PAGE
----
In the annals of lawsuits, this one has to rank right up there with the old woman who sued McDonalds (and won) for making the coffee too hot and she was burned when she foolishly spilled it between her legs.  Who’s suing who, you ask?  The plaintiff in the case, the sue-er, is none other than the infamous National Rifle Association, the NRA.  The defendant, the sue-ee, is the State of Florida.  And why, you ask, is the NRA suing Florida?  Because the State of Florida had the cojones to stand up and do something about the foolish free-for-all with guns that led to the tragedy in Parkland, Florida, on February 14th.  The State of Florida took the bull by the horns, listened to the grief stricken voices of the Parkland survivors last month, and said, “ENOUGH!!!!!”  My hat is off, and my thumbs are up to the Florida State Legislature and Governor Rick Scott.

First, let us look at the bill that was passed by the Florida State legislature, and then signed into law by Florida Governor Rick Scott on Friday.  The new law raises the minimum age to purchase a firearm from 18 to 21 and extends the waiting period to three days for the purchase of all firearms. It also gives law enforcement more power to seize weapons, prohibits the sale of “bump stocks” — devices that can be put on semi-automatic weapons to increase their rate of fire. The measure also allows some school personnel to be armed.  The bill is too little; it is, perhaps, merely an effort to pay lip service to the young people who have made a valiant and determined effort to stop the madness, but still, it is a start. A small step.  Small steps are better than no steps.  A journey of a thousand miles, as the saying goes, begins with a single step.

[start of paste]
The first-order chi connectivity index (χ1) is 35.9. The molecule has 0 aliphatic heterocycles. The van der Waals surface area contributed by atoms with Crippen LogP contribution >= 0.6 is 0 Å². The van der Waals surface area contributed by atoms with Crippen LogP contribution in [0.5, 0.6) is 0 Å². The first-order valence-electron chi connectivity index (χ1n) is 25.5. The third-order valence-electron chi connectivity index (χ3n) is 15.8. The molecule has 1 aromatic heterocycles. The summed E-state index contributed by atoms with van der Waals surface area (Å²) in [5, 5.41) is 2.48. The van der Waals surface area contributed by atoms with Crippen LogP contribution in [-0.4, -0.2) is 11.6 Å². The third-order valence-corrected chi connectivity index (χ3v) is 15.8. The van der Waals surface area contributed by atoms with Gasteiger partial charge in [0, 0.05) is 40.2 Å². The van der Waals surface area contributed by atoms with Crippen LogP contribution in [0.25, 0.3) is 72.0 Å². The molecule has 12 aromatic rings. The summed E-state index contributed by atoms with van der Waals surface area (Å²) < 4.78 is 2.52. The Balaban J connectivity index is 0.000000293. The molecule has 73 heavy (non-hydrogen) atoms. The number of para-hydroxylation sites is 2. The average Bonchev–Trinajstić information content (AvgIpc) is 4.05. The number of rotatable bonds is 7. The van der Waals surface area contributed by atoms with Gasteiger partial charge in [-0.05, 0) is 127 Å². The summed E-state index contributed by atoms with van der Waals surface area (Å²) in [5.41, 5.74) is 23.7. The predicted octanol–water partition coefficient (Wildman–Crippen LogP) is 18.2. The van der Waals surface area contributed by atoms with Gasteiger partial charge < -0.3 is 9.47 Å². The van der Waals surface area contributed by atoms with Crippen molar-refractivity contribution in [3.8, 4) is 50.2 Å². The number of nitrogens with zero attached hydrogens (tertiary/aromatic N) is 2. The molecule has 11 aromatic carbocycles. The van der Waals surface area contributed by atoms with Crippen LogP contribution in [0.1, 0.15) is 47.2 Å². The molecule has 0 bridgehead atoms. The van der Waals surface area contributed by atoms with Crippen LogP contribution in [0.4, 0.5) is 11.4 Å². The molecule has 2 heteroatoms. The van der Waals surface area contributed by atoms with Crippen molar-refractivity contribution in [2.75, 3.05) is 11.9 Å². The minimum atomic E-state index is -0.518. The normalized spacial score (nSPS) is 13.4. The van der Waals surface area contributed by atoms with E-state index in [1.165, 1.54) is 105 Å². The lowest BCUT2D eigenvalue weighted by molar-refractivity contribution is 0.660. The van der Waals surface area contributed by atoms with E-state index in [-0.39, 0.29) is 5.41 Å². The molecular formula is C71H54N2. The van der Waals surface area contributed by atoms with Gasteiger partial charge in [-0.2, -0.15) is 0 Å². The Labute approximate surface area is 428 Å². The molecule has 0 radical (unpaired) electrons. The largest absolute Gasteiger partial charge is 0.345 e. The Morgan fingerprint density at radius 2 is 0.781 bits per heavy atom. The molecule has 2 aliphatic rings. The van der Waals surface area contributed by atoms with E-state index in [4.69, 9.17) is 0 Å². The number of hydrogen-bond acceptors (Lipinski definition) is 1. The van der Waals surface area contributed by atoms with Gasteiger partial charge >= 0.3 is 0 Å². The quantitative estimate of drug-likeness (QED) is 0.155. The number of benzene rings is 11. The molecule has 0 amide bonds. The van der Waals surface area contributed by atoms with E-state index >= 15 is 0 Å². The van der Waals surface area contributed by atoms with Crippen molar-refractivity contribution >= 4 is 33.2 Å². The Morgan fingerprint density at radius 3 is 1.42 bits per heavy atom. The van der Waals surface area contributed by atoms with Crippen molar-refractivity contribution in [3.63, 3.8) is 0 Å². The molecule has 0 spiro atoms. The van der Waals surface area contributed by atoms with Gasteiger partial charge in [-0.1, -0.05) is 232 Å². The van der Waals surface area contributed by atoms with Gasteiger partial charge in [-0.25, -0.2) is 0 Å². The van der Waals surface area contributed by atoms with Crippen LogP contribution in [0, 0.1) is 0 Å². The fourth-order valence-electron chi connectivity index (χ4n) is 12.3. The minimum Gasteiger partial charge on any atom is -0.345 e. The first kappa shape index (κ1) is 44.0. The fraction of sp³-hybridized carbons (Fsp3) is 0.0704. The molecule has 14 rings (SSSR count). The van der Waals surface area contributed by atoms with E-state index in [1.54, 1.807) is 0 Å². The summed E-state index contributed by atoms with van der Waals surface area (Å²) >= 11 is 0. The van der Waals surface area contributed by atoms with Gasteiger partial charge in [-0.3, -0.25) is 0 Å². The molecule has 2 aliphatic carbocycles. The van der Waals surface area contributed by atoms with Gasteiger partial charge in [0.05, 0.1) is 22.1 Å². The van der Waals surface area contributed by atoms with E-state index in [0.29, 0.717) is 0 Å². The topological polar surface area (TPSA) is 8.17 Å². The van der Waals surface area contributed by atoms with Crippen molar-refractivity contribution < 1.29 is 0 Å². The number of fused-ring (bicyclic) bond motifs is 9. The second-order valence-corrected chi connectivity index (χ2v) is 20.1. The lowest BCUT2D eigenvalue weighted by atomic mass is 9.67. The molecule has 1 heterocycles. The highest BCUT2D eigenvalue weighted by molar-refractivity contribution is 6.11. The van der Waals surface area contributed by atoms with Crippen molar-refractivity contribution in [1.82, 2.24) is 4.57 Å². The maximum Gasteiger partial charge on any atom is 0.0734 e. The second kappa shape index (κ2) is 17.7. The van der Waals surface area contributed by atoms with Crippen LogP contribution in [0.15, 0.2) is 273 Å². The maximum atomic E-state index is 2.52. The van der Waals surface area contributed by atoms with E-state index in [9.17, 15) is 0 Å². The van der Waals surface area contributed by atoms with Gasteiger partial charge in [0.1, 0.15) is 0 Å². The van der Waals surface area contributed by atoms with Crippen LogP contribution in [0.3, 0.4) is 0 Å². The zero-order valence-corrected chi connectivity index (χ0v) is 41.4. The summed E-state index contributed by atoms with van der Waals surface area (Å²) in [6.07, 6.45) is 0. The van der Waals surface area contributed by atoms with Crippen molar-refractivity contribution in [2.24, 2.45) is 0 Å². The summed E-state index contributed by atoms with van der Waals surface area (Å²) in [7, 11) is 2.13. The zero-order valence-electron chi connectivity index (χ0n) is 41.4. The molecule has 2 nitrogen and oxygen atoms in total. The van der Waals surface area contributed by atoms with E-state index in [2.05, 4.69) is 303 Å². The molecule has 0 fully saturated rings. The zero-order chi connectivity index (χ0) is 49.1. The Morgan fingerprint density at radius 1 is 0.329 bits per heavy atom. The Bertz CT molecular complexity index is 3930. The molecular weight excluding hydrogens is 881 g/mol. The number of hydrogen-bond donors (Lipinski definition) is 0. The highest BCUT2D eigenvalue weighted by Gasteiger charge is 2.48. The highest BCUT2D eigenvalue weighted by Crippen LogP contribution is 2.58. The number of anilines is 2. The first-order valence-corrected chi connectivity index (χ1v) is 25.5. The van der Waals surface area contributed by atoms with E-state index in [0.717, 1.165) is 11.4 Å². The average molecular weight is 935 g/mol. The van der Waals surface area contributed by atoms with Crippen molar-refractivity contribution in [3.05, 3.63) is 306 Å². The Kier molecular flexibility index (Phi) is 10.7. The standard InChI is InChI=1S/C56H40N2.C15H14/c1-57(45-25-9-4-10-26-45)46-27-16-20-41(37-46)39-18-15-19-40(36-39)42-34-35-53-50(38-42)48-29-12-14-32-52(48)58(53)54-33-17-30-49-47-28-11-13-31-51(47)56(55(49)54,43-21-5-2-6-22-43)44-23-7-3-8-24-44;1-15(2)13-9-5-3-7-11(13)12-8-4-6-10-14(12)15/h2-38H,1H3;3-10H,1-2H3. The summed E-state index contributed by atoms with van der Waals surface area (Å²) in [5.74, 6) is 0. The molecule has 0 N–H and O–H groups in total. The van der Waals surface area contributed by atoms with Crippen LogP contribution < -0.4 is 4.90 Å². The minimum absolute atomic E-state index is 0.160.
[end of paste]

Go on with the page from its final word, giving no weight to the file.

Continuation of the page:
The NRA had been on a long leash, obviously, waiting and knowing the moment was coming, for they filed their suit only one hour after Governor Scott signed the bill into law.  Since when does a lobbyist group have the right to write the laws in this nation?  Since when does the NRA decide constitutionality???  Since when is the NRA the Supreme Law of the Land?

The NRA claims “We filed a lawsuit against the state for violating the constitutional rights of 18- to 21-year-olds.”  Seriously???  18-21-year-olds have a constitutional right to murder?  To buy and carry, concealed, a weapon that can cause mass destruction and take as many as 400 lives in a single 60-second minute?  That’s right, people … the gun the shooter in Parkland, Florida, used on 14 February was an AR-15, which can fire up to 400 rounds per minute.  And we believe that the founding fathers intended children age 18 to be in control of one of these weapons???

No, the NRA filed that suit because they were told by the people controlling their purse-strings to get rid of that law at all costs, for it might cost a few thousand sales to the gun industry.  Might also save a few thousand lives, but hey … no big deal, right?

Personally, I would have liked to see the law go even further, to include universal background checks and a ban on assault rifles.  And I would, again, have preferred not to call for armed personnel within the school.  However, I still must applaud especially Governor Scott, for it took courage for him to stand against the NRA.  Scott has previously had an A+ rating with the NRA, yet he ignored their threats and signed the bill.  For once, perhaps, he put the safety and the wishes of his constituency above the corrupt gun lobby.  And I also applaud the Florida Legislature, where 67 republicans with A ratings from the NRA also voted for the bill.

If Florida could do it, so can the rest of the states.  Come on Texas, South Carolina, Utah, Ohio, Pennsylvania, Minnesota … get off your collective patooties, grow some cojones, and follow suit.  Don’t let the NRA lawsuit worry you.  The public, the citizens, the voters stand behind stricter gun laws, and the lawmakers damn well better put a higher value on We The People than they do the NRA.  Most gun owners do not belong to the NRA.  The NRA actually represents a very small group of ordinary people.  Their bigger concern is the manufacturers and sellers of guns.  Just think, if every state in the nation passed even the watered-down law that Florida passed, the NRA would bankrupt itself filing lawsuits against every single state!